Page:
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The test is to trace CTR.

Only variation has button so the test results as below:

Original - Visitors: 120170, Conversion rate: 0

Variation - Visitors: 121058, Conversion rate: 15256

Next step is to evaluate the test results, now I wonder what measurement can i use to know whether 15256 is consider high or low (significant or not?), should we implement this button in the system? It would be highly appreciate to listen some feedback from expert who has any background or experience on this.

Thanks.

  • Hi Sonia, and welcome to the UX site. It would be useful if your answer had a bit more background: what kind of user base do you have, and what kind of action are you asking them to perform? – Vince Bowdren Aug 15 '16 at 13:35
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High or low compared to what?

Your conversion rate is 12.6%, but this figure on its own is meaningless. So you need to compare it to something. That something will depend on what your solution is, e.g. is there an industry benchmark for the industry sector your solution works in?

The Click Through Rate is usually used by ad companies who want to see how well their ad attracts visitors and just measures the ratio of clicks to impressions of your page, email or advertisement, however clicking doesn't necessarily correlate with conversion.

Obviously looking at your two examples, the variation with the button is the clear winner because the original had no conversions.

The problem with a lot of these metrics like Click Through Rate (CTR) is they don't tell you 'why' someone clicked nor how they feel. Answering why questions is a User Experience thing, and there are much better metrics for measuring the user experience than CTR which is a marketing metric. People don't click ads in the same way few people watching television don't watch commercials.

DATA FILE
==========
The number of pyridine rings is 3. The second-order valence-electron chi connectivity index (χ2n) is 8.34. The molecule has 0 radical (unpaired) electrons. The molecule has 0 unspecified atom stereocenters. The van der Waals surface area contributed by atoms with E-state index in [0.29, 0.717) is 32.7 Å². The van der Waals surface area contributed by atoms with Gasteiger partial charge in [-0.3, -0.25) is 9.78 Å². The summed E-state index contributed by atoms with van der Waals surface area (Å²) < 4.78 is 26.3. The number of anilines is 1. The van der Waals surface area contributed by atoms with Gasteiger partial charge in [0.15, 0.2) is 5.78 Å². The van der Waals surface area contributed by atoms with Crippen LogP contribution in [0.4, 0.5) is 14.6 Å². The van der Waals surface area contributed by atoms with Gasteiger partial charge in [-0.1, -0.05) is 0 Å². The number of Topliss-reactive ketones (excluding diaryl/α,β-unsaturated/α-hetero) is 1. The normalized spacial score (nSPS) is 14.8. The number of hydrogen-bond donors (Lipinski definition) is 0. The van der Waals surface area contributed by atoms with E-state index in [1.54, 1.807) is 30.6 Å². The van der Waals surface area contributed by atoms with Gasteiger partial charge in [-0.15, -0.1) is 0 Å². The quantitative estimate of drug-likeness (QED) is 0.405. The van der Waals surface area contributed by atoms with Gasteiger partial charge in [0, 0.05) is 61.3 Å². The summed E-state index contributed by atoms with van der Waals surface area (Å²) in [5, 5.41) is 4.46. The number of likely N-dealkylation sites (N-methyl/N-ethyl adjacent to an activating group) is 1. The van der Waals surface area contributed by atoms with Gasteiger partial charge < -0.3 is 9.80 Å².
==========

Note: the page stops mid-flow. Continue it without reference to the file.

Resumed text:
https://www.aabacosmallbusiness.com/advisor/important-click-rate-ctr-really-042603295.html

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  • Thanks. We just try to find out whether it is worthy to put a button there by running a AB test to keep track of CTR of that button, although we know that it is definitely winner for original, simply to find out how many visitors would really mind to click on the button on a flight select page. – Sonia Yunni Aug 15 '16 at 10:00
  • Like any metric, it has to be aligned with some goal, e.g. to improve something, or to reduce something. It is fine to start tracking the CTR of the new button to ascertain a benchmark in preparation of some future A/B test, e.g. maybe you will vary to position or styling of this new button in the future so you will need the current benchmark to compare to. – SteveD Aug 15 '16 at 10:08
  • From your experience, how do you think I can setup the test for a scenario like this? Just to know if a close button is important to be included as now we are taking page drop off as the metric to measure. Reason being to take page drop off to measure because we want to speed up user buying process. Any advice? – Sonia Yunni Aug 19 '16 at 9:43
  • You want to understand why people are dropping off, which probably means you are going to need to talk to some of them. Google analytics can only tell you so much (they might tell you where people drop off), but they wont tell you why people are dropping off, and you will only get that answer by either speaking to them or watching them. Remember that there are valid reasons for drop off, i.e. they simply weren't interested, as well as usability reasons, i.e. your website is asking for too much or is too confusing to use. – SteveD Aug 19 '16 at 10:01

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